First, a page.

Kevin Ward Jr. is dead and Tony was driving the car that crushed the life out of him.

      • elvoid - Aug 12, 2014 at 11:16 AM

        “Kevin Ward Jr. is dead and Tony was driving the car that crushed the life out of him.”

        Here, let me fix that for you:

        “Kevin Ward Jr. is dead because he walked straight into the path of a moving car that Tony Stewart was driving.”

  2. techmeister1 - Aug 11, 2014 at 8:36 PM

    There are WAY too many assumptions in the comments above that are baseless. No one except Tony knows what state of mind he was in. No one knows if Kevin got clipped by the rear wheel because he got too close to the car, slipped or for some other reason. Making all of these meritless statements does not help the situation at all.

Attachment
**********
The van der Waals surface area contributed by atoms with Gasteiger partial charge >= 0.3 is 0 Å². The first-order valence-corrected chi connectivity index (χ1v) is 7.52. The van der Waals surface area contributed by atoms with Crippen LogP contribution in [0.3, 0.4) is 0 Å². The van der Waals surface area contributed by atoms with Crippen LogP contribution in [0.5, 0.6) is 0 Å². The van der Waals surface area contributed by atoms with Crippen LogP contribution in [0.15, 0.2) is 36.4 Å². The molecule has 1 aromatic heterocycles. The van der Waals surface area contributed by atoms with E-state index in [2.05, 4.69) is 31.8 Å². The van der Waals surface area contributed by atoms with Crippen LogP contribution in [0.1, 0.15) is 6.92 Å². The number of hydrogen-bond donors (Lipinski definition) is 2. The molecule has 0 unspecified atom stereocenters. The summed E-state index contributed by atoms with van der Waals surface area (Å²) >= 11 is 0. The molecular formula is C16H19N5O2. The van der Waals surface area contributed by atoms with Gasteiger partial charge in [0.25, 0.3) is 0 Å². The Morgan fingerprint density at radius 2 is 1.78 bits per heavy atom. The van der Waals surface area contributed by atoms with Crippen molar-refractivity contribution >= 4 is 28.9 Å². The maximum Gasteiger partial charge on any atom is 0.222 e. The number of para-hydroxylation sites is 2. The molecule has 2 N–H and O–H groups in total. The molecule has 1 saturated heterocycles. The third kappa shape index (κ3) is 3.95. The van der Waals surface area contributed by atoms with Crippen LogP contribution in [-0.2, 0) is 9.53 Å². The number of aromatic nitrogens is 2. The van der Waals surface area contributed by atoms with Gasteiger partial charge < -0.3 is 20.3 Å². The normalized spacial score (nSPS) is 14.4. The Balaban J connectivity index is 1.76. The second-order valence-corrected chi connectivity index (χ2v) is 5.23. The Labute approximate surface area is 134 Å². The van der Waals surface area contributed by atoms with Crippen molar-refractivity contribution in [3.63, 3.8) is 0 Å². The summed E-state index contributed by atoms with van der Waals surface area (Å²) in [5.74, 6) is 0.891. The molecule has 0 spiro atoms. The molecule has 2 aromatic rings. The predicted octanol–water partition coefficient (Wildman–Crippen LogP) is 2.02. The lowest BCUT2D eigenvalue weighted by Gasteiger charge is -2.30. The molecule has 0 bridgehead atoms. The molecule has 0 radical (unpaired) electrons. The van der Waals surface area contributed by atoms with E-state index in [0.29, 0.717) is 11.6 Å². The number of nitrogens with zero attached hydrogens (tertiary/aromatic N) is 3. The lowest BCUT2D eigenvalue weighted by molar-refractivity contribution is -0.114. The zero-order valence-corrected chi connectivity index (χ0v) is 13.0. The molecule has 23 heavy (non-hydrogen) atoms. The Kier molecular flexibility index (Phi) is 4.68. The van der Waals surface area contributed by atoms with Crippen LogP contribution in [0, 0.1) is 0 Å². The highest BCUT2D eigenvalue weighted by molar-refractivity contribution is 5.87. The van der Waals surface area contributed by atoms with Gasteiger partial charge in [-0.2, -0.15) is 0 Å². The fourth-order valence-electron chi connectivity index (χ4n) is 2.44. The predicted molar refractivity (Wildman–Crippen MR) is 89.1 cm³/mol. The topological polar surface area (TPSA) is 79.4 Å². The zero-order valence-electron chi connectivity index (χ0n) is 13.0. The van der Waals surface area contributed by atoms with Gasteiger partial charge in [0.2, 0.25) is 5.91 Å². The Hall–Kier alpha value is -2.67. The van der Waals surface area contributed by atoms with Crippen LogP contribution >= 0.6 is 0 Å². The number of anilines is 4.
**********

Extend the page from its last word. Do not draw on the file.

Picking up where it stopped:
Let the experts investigate and report. At this point they are not investigating this as a crime but as a pure and simple accident, which is what it appears to have been. The one thing we know for certain is that if Kevin had stayed in his car, he’d be alive today. Tony didn’t pursue Kevin, Kevin went after Stewart.

  3. drylake - Aug 11, 2014 at 10:57 PM

    Only problem with this post is there is no real danger in NASCAR racing. Sprint cars? Certainly. Dale Earnhardt’s death was an anomaly in that he refused to wear the HANS device. But look at the big wreck at the Glen. Nobody hurt because so much car around you. That feeds the false bravado that was present in upstate New York. Because of Senna, Moore, Sheldon, et al, open wheel drivers have much more respect. When you don’t have that monster car around you, deliberate contact is something to be avoided.

    • elcaminobilly - Aug 12, 2014 at 1:51 AM